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Let $\{{X_{j}}\}_{1}^{\infty}$ be independent r.v.s such that $\sum E( |X_{j}|) <\infty$. How to show that $\sum X_{j}$ converges almost surely. Can I argue simply that for every $\epsilon>0, \exists N$ such that $\forall j,k >N, E(|X{j}-X_{k}|)<\epsilon$. Then I proceed exactly as in

how to show convergence in probability imply convergence a.s. in this case?

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can someone come up with a proof which does not involve Ottiavani's inequality..... –  user24367 Feb 17 '13 at 1:13
    
is it Levy's equivalence theorem? –  Yimin Feb 17 '13 at 1:19
    
can you show its equivalent to Levy's equivalence theorem? –  user24367 Feb 17 '13 at 1:26
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up vote 3 down vote accepted

Here is a simple proof. By monotone convergence theorem: $$ \sum_j E|X_j| = E \big[ \sum_{j} |X_j| \big]. $$ It follows from the assumption that $E \big[ \sum_j |X_j| \big] < \infty$. Any random variable which has finite expectation should be finite almost surely. Thus, $\sum_j |X_j| < \infty$ almost surely. But absolute convergence for series implies convergence, hence $\sum_j X_j$ converges almost surely.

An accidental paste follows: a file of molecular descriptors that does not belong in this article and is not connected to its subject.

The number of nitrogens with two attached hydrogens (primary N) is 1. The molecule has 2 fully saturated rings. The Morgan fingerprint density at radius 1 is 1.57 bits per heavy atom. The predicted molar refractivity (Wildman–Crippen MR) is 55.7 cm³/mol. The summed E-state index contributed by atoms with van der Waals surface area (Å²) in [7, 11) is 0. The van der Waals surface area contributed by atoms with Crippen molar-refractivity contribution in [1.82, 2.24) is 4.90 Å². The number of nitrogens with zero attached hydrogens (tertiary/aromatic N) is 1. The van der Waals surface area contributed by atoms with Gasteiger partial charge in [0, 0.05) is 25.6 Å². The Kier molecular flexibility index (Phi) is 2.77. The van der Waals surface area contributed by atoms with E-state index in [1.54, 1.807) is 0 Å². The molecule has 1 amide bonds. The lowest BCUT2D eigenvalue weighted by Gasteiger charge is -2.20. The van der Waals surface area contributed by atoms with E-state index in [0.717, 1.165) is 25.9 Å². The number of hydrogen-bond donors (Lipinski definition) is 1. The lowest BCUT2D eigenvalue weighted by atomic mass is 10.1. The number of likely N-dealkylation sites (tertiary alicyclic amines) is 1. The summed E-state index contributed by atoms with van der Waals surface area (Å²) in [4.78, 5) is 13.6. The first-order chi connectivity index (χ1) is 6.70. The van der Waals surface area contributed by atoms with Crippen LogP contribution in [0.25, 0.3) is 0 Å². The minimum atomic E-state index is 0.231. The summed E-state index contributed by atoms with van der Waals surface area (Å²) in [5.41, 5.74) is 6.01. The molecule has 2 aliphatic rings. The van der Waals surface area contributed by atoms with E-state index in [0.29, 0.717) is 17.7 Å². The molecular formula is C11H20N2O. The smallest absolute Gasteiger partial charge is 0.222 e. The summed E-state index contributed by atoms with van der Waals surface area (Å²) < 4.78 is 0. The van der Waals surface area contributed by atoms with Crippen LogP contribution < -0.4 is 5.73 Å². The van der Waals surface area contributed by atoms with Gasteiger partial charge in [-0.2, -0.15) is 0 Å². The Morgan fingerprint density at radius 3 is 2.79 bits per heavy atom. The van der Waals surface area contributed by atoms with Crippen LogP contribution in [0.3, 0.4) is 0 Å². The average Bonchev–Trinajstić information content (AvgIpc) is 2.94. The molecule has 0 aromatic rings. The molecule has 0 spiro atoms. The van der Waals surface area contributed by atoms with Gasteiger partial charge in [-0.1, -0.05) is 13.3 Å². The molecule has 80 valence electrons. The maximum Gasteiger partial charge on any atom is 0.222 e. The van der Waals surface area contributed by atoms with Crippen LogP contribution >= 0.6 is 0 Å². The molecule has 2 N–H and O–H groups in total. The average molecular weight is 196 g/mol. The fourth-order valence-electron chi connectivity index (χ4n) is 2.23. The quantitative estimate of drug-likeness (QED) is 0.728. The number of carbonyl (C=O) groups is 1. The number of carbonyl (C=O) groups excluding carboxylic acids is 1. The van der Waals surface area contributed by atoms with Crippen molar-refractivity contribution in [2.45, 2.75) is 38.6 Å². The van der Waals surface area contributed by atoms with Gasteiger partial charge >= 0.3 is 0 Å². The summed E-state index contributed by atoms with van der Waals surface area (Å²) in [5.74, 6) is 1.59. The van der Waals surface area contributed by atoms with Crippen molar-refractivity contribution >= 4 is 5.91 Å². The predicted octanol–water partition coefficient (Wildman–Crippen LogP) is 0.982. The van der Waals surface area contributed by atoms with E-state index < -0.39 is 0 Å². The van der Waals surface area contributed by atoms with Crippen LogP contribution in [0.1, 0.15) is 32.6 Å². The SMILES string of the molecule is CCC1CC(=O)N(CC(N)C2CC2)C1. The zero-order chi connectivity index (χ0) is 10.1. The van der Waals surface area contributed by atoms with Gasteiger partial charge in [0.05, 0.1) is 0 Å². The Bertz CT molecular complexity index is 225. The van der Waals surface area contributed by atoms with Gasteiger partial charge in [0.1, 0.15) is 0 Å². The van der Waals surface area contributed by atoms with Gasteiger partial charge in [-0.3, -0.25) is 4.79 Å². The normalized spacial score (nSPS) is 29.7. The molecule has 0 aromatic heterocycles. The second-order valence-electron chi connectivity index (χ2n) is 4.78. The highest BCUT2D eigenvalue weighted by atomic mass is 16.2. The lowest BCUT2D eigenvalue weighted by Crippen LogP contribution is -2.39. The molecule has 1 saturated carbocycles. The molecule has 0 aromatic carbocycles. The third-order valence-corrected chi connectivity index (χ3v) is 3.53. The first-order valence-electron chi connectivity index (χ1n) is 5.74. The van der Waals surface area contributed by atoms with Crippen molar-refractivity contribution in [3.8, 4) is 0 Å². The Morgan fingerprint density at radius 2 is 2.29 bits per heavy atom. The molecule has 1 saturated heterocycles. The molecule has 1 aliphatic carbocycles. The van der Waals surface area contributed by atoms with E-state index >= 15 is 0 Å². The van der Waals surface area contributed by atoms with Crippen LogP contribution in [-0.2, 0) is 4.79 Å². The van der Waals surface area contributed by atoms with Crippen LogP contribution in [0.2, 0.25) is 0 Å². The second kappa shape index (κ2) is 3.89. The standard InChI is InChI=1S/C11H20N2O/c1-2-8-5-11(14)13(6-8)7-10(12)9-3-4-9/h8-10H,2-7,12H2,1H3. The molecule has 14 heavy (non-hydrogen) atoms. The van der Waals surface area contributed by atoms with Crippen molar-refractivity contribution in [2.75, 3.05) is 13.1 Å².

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so $\{X_{j}\}$ need not be independent? –  user24367 Feb 17 '13 at 4:35
    
It doesn't seem so. –  passerby51 Feb 17 '13 at 4:48
    
in your argument where did you use the fact of independence –  user24367 Feb 17 '13 at 4:52
    
I meant you don't need independence. –  passerby51 Feb 17 '13 at 4:58
    
I have also made an edit. The last line should be $\sum_j X_j$ converges almost surely (not $\sum_j X_j < \infty$), since this is more precise. –  passerby51 Feb 17 '13 at 5:06
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